Jordan’s King Abdullah II told Jewish leaders that he believed Iran was trying to “hijack” the Israeli-Palestinian conflict. Abdullah met with the leaders of Jewish groups after addressing the U.S. Congress, where he repeated his message urging greater U.S. involvement in resolving the Israeli-Palestinian conflict and using the 2002 “Arab Plan” as a basis. In his meeting with the Jewish leaders, Abdullah acknowledged Israeli concerns about the Arab Plan, which implies a right of return for Palestinian refugees and their descendants, but said it should be seen as an attempt to reach out to Israel and not as a bottom line. He suggested peacemaking was urgent because of Iran’s ambitions in the region, noting its affiliations with terrorist groups like Hezbollah and Hamas. The king suggested that moving forward on the peace process would create broader common ground among the inner circle of moderate Arab states “including Jordan and Egypt” and businessmen in the Persian Gulf who fear Iran’s expansionist plans and who could invest in Israeli-Palestinian joint enterprises. Abdullah also favored responding to Syrian overtures for peace.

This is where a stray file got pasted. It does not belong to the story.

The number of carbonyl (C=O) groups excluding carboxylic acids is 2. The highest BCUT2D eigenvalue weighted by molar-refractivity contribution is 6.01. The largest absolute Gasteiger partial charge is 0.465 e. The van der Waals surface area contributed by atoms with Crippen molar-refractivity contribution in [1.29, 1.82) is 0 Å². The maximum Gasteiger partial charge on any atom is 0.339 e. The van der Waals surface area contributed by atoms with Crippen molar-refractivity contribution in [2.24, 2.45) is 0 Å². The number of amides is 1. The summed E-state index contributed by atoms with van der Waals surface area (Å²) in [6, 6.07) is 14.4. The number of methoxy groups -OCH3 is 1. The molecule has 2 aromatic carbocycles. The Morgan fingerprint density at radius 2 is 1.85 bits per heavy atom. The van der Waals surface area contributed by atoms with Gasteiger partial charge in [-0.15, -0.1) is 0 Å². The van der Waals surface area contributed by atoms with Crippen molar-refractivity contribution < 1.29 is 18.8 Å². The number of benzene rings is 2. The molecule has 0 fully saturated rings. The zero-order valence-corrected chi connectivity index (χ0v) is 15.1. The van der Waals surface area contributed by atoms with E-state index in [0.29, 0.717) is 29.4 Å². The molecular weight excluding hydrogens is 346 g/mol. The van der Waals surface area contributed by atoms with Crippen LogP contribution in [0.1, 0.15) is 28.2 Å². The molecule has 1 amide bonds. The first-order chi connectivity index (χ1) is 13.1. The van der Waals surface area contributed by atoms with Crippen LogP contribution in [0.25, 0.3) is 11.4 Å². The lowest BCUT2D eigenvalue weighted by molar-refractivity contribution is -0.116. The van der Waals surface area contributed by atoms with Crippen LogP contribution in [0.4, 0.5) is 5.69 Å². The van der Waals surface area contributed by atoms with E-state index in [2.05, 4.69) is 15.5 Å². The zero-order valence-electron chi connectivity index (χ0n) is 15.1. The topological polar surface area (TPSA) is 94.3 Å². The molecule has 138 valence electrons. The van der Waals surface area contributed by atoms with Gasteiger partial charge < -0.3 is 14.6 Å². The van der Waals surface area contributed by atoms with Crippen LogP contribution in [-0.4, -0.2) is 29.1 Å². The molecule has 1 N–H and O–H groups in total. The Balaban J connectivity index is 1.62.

ADVERTISEMENT: The transgender abba. The first female Hasidic judge. The Argentine-Brazilian-Israeli Jew living in Brooklyn. Help us tell these stories in our new series Chosen. We need your vote to make it happen. Vote today!